TOKYO The British pound licked its wounds on Friday, a day after the Bank of England not only cut interest rates but also restarted its bond purchase program to shore up the economy, while the dollar held firm ahead of the U.S. employment data.
The BoE cut rates to a record-low 0.25 percent from 0.5 percent as widely expected, pledged 60 billion pounds ($78.71 billion) in government bond purchases and launched schemes to buy high-grade corporate bonds and ensure banks pass on the full rate cut to borrowers.
The larger than expected measures pushed the British pound GBP=D4 down 1.6 percent on Thursday, its biggest fall in a month. It last stood at $1.3130, about 0.2 percent above late U.S. levels.
Still, having broken below its trend line support since its recovery from a three-decade low of $1.2798 hit on July 6, the currency is seen at risk of testing that low again, some analysts said.
The pound also eased to a three-week low against the euro, which rose to as high as 84.97 pence EURGBP=D4 on Thursday and last stood at 84.80.
Against the yen, sterling fell to 132.72 yen GBPJPY=R, its lowest in more than three weeks.
With the BoE now out of the way, the market’s focus is shifting to the U.S. jobs report due at 8.30 p.m. ET.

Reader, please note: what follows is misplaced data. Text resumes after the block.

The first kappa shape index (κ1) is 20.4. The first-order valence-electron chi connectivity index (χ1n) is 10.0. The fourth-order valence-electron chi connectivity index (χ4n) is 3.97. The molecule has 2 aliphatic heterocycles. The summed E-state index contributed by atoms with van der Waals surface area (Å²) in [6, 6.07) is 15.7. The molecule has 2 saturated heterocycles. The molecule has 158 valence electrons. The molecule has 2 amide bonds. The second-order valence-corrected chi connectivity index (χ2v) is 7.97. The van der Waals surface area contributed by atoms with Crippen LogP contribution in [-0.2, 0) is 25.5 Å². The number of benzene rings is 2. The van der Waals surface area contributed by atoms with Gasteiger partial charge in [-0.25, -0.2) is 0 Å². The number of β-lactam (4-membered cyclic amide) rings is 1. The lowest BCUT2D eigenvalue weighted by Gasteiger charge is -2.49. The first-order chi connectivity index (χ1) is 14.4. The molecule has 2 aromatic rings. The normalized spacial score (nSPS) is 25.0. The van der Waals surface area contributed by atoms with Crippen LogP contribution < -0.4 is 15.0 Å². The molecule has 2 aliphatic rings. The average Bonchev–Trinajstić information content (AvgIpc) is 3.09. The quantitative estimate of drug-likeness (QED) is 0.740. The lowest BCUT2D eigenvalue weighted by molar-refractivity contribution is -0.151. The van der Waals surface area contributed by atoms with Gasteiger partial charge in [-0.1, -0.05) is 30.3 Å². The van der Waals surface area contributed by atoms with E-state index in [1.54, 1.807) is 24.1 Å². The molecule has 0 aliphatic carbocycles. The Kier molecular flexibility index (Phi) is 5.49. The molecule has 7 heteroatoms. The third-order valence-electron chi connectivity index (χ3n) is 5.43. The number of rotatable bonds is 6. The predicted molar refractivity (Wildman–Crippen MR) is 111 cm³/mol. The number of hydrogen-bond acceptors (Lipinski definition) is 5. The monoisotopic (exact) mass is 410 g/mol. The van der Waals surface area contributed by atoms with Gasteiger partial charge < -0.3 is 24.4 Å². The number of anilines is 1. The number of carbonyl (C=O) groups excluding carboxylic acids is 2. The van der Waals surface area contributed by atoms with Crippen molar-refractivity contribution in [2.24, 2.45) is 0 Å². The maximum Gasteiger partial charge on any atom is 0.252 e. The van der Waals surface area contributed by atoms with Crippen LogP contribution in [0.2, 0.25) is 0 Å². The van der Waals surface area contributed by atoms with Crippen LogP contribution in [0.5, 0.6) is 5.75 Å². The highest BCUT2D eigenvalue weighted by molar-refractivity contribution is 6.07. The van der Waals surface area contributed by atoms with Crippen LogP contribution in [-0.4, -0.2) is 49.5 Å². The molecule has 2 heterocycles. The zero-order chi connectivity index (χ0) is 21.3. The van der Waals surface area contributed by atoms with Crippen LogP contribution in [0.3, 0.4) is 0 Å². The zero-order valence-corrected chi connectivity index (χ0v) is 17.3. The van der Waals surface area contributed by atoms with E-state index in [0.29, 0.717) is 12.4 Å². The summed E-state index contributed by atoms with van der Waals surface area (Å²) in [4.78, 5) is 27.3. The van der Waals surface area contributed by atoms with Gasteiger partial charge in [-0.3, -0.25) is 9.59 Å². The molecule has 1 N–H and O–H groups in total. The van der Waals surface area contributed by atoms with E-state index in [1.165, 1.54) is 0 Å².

A strong reading there could help the dollar by reviving expectations that the Federal Reserve could raise interest rates later in the year, a scenario that had been completely discarded in the days that followed the shocks from Brexit vote.
Although surprisingly tepid second-quarter GDP growth figures published last Friday have dented the dollar, the greenback has been recovering slowly this week.
The dollar index .DXY =USD edged back to 95.746 from Tuesday’s five-week low of 95.003.
“Based on our analysis, the payroll growth in July is likely to be pretty strong. I expect a figure above 200,000. That should be positive for the dollar,” said Ayako Sera, market strategist at Sumitomo Mitsui Trust Bank.
Economists polled by Reuters expect a non-farm payroll increase of 180,000.
Average wage earnings, seen as a key factor in gauging the strength of any inflationary pressure, are expected to rise 0.2 percent.
As the dollar recovers, the euro EUR= eased to $1.1114 on Thursday and last stood at $1.1131, little changed on the day but down 0.3 percent on the week.
The yen held steady at 101.20 per dollar JPY=, not far from Tuesday’s three-week high of 100.68 to the dollar.
(Editing by Sam Holmes)